I really wanted to let you know that Project Why is still very much in our thoughts. Now that a few weeks have passed since our return from India I can honestly say that what had the biggest impact on us was our time at the Project. Yes, the Taj Mahal was stunning and spotting a tiger was exciting but these memories quickly become more what I would call ‘photograph memories’. Our time at the Project on the other hand seems to move more to the forefront of our memories and it is certainly what we talk about to our friends.
These words dropped in mail mailbox this morning. They ere from a very special person who came with her husband and daughter to spend a few days volunteering with us before setting out to discover incredible India.
Incredible India indeed that lies waiting to be stumbled upon in the most unlikely places: in this case in the tiny lanes of slum India. People often ask why I accept volunteers who come for a short time and whether it is serves any purpose at all. You have your answer in Jennie's words.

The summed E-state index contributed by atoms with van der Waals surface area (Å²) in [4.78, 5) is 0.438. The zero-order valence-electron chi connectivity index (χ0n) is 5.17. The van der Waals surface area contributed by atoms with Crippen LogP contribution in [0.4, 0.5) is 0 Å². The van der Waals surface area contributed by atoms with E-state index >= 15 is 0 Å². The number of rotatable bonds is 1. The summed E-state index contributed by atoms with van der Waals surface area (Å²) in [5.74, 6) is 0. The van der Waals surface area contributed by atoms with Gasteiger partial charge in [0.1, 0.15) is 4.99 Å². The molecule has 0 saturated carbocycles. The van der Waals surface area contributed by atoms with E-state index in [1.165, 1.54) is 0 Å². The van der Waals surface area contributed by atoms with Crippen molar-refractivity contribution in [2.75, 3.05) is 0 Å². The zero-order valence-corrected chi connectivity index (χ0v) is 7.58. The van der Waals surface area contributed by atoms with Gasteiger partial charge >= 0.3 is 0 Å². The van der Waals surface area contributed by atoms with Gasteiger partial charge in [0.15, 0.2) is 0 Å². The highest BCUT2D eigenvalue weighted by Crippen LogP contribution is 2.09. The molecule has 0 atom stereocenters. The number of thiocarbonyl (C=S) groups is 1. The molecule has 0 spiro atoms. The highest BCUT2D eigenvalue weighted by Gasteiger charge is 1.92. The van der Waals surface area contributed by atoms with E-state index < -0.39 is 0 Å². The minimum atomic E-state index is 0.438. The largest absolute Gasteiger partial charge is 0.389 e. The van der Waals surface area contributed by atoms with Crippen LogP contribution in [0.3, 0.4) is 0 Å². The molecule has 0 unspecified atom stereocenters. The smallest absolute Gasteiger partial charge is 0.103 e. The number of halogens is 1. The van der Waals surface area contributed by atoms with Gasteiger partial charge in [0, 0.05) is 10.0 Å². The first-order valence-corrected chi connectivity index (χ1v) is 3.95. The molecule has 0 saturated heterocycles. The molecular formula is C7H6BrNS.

A day spent with the most unlikely ambassadors of a country, a dance where your partners are bright eyed 4 years old, moments spent with one that cannot hear or another that can just smile become a different kind of photographic memories: the ones that get chiseled in your heart and stay there forever.
A country is far more than its monuments and places of touristic interest. Its soul and spirit is embed in its real people. Sadly it is often the India that remains hidden and misunderstood. I cannot begin to recount how many puzzled drivers or guides that have frowned on all of us when visitors have come our way. It is almost infra dig to bring a visitor to a slum. And yet anyone who has come by has left with a song in his heart.
The soul of India does lie is its faceless and nameless mass. It is there that you still find the legendary generosity and hospitality that we are supposedly known for. It is often a place where pretense is absent as there is nothing to conceal.
Yet another tale of two Indias where one remains hidden, waiting for you to stumble upon it!
Labels: two indias